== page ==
Wade Norton

Trail Reviews: 1900 points
Questions Answered: 0 points

My Profile

Off-Road Experience:
6+ years
Off-Road Style:
Dirt Roads/Backroads
My Garage:
  • 2017 Ford F-350 (Stock lift, 34" tires)
Been off-road most of my life. In my youth I purchased my first CJ5 and since then have owned 5 Jeep’s, 2 FJ40s, numerous 4x4 trucks and even a Porsche Cayenne (for winter driving while living in Chicago). We enjoy exploring the back country. We especially like rock art, ruins and historic places.

My Garage (1)

2017 Ford F-350

Lift Size: Stock
Tire Size: 34"

My Trail Reviews (3)

(within last 6 months)
Bloody Basin Road (03/10/2021)
The Verde River Sheep Bridge Anyone who knows me, knows that I love chasing archaeology in the surrounding areas. That would include ghost towns, mining towns, indigenous peoples ruins, rock art and much more. Yesterday while exploring we found a very cool hot springs resort way out in the middle of the desert. Upon returning, We did some Google searches and found the nightly rate at that spa was $2000 per couple per night. That’s a little too steep for a spring fed mineral bath. So the next best thing, go find our own natural Hot Springs. After a little research we decided we were going to head up the mountain to find the natural hot spring in the area of the sheep’s bridge. Because we had a definite destination we traveled right on by the many indigenous peoples ruins in the area. Can I say, the area in and around Agua Fria national Monument is quickly becoming one of my favorite places to go four wheeling. The road was in good condition but extremely rocky, which made for a very slow commute. It was about a 38 mile dirt road that took us just under three hours. But it was so worth it. What a cool place to see and with amazing history. Verde River Sheep Bridge is a historic suspension bridge spanning the Verde River about 30 miles north of Carefree, Arizona. It is found at the end of the 36 mile long Bloody Basin Road from I-17 or about 30 miles north of Carefree. The area surrounding the Verde River, which includes much of Bloody Basin, is lush and was a favorable location for grazing animals. In 1926, under permit from the U.S. Forest Service, sheep herders began using the area as they moved sheep between winter grazing areas in the south and summer grazing areas in the north. There was a problem however. The Verde River was a formidable obstacle and while swimming sheep across the river, it was not uncommon to lose a few sheep at each crossing. An early solution to this problem was a pontoon bridge built at Red Creek, about 6 miles north of the current Sheep Bridge. A suspension bridge was later built and used for about 3 years at Tangle Creek. This worked, but the bridge would have to be disassembled and reassembled each time a herder wanted to cross since flash flooding could sweep the bridge away. A more permanent solution was needed The Flagstaff Sheep Company, which owned around 11,000 head of sheep, decided to construct a permanent bridge over the Verde at the current site. A road to the site was built in 1943 and construction began immediately. Because construction took place during WWII, supplies were limited and the bridge was largely built out of surplus materials from the area. The cables on the bridge were brought from old mine tramways at the Bluebell and Golden Turkey Mine to the west. The bridge was completed in 1944 for a cost of $7,277. The supports were originally built out of wood and later reinforced with concrete.Sheep Bridge was used by sheep herders until 1978. The bridge sat for 10 years and was weakened from years of use followed by years of flooding. In 1988, the old bridge was disassembled and the current bridge was built by the Forest Service in 1989. Portions of the old bridge remain today on the west banks of the Verde. The bridge today is primarily used by curious travelers and those hiking into the Mazatzal Wilderness to the east. Combined with other historical stops in the area, it makes for an interesting day of exploring. The walkway spans over 400’ across the Verde River which flows year ‘round. Exploring each bank you can find large anchor points where the steel cables are sturdily affixed to the rock. Numerous foundations (including a hot spring) can be found on the west banks of the Verde and mark the former homestead of sheep herders when the bridge was in use. Enjoy exploring the area and the opportunity to look back into a unique part of Arizona’s ranching.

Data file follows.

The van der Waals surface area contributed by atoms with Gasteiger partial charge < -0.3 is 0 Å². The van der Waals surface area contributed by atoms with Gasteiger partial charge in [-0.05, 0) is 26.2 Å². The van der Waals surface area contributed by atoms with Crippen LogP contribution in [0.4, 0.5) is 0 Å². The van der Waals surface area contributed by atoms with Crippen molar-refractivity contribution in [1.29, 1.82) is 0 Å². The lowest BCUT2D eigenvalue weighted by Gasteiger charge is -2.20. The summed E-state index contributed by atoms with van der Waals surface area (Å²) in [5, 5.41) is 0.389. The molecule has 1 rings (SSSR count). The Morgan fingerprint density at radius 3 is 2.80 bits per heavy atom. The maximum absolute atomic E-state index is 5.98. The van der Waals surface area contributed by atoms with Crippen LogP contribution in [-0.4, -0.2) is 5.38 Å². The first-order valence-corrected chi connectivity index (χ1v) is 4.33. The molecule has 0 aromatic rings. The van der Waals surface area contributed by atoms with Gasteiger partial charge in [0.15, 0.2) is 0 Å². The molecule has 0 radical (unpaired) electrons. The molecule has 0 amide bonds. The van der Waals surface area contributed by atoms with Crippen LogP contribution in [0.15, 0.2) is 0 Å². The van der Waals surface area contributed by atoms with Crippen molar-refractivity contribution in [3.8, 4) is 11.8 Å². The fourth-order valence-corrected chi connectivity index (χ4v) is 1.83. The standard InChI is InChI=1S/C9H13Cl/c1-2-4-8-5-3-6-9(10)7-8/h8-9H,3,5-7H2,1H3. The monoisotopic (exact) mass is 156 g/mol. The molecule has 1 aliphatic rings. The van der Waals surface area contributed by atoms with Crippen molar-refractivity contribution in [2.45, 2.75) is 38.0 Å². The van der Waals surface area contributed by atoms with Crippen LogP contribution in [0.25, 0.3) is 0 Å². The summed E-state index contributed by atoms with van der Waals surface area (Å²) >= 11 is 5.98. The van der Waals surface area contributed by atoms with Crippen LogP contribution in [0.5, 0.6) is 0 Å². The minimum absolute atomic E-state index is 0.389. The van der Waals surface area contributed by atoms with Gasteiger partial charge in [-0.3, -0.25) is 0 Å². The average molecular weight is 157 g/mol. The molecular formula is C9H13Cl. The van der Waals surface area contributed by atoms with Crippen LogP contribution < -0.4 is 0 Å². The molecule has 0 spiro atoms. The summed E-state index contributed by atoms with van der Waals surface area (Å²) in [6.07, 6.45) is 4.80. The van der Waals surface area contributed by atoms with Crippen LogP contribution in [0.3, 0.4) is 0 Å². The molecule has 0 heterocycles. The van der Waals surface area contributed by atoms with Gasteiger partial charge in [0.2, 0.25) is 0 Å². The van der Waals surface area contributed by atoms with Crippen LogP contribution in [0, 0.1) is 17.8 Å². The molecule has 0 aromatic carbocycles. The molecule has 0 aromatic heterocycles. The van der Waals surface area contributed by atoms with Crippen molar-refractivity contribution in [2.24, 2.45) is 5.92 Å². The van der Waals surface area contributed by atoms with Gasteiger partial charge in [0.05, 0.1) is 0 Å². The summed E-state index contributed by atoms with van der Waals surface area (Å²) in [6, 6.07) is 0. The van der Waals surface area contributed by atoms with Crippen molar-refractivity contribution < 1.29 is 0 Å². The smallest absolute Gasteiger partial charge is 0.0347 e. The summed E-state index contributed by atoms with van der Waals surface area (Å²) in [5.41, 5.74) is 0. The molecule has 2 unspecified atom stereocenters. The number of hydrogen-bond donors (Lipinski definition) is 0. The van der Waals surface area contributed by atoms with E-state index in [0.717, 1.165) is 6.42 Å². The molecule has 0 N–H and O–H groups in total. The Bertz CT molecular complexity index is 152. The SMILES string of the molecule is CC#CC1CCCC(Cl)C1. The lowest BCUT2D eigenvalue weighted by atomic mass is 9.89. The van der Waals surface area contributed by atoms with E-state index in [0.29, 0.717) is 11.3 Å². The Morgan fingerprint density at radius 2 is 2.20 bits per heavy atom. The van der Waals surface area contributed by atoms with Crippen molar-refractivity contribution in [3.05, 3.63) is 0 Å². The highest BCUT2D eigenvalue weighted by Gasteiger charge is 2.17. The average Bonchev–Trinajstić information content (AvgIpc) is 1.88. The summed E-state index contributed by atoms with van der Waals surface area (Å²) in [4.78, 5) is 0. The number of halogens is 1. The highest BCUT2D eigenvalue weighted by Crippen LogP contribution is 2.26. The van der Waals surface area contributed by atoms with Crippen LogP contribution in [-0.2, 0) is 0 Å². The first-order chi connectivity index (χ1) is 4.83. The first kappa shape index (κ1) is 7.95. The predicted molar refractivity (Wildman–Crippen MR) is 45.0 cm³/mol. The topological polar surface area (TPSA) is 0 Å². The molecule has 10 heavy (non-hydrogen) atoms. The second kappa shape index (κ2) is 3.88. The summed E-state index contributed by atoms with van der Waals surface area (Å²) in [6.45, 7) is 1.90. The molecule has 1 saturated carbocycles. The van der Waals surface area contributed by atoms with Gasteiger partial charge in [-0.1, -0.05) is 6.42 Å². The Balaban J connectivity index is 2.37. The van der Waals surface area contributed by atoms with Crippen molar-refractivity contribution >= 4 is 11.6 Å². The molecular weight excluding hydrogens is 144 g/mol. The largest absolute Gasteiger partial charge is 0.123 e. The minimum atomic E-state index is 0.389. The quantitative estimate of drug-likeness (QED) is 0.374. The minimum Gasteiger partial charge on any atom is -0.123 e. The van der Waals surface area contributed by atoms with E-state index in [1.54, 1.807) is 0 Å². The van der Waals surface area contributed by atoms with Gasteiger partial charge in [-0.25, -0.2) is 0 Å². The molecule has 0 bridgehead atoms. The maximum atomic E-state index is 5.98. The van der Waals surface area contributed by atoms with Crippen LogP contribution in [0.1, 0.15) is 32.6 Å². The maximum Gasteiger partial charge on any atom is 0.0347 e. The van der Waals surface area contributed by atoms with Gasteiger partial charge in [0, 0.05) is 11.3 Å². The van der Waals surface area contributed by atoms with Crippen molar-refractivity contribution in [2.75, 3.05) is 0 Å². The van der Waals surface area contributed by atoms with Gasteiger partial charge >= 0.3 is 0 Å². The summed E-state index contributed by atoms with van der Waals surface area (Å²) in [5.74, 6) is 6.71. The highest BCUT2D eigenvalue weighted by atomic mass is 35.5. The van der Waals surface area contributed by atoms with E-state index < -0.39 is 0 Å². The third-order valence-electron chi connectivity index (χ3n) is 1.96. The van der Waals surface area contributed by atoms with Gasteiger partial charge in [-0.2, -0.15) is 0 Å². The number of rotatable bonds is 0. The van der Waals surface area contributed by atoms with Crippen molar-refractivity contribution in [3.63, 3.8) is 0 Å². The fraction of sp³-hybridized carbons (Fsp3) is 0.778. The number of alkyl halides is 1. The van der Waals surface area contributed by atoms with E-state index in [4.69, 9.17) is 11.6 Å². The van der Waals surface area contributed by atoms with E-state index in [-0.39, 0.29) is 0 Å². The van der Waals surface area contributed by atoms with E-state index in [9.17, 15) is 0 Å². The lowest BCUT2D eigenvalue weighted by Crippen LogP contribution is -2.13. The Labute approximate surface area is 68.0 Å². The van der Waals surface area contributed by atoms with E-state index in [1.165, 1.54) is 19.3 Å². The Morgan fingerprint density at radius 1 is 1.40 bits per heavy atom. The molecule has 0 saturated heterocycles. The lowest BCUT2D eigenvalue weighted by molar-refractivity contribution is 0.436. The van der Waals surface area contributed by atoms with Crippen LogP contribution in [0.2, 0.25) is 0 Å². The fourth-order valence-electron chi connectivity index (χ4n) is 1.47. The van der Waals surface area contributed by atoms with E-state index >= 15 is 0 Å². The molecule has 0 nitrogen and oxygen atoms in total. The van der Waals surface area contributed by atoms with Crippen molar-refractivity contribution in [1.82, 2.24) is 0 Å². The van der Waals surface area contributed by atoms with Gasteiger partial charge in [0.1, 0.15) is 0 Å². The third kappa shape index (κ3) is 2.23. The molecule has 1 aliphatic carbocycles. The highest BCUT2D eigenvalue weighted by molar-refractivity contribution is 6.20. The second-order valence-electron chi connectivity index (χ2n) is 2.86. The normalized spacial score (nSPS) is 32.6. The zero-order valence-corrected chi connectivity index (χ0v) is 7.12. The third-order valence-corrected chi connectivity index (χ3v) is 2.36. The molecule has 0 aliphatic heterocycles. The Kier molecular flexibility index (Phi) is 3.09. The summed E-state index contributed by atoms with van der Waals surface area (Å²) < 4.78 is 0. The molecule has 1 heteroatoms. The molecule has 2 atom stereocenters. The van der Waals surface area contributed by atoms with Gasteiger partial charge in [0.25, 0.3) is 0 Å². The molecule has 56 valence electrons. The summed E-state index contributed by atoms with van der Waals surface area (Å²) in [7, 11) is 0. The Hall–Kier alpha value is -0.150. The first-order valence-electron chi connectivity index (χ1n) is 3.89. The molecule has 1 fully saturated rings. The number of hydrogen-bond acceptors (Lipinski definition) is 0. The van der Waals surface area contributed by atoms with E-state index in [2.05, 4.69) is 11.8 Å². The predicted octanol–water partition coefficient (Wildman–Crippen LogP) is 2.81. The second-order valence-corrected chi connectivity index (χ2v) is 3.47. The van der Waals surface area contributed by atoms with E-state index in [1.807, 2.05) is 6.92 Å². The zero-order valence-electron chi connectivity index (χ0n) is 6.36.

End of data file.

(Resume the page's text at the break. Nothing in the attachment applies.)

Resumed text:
Castle Hot Springs (03/09/2021)
Nice trip to Castle Springs and beyond. This road is in great shape and can easily traversed with the family sedan. To make the trip worthwhile be sure to read the history of the hot springs. Awesome story.
Champie Road (03/09/2021)
Beautiful scenery. Fun history of the area. Such as the fact that John F Kennedy stayed in the nearby hit springs for 90 days recovering from wounds from WWII Fun drive.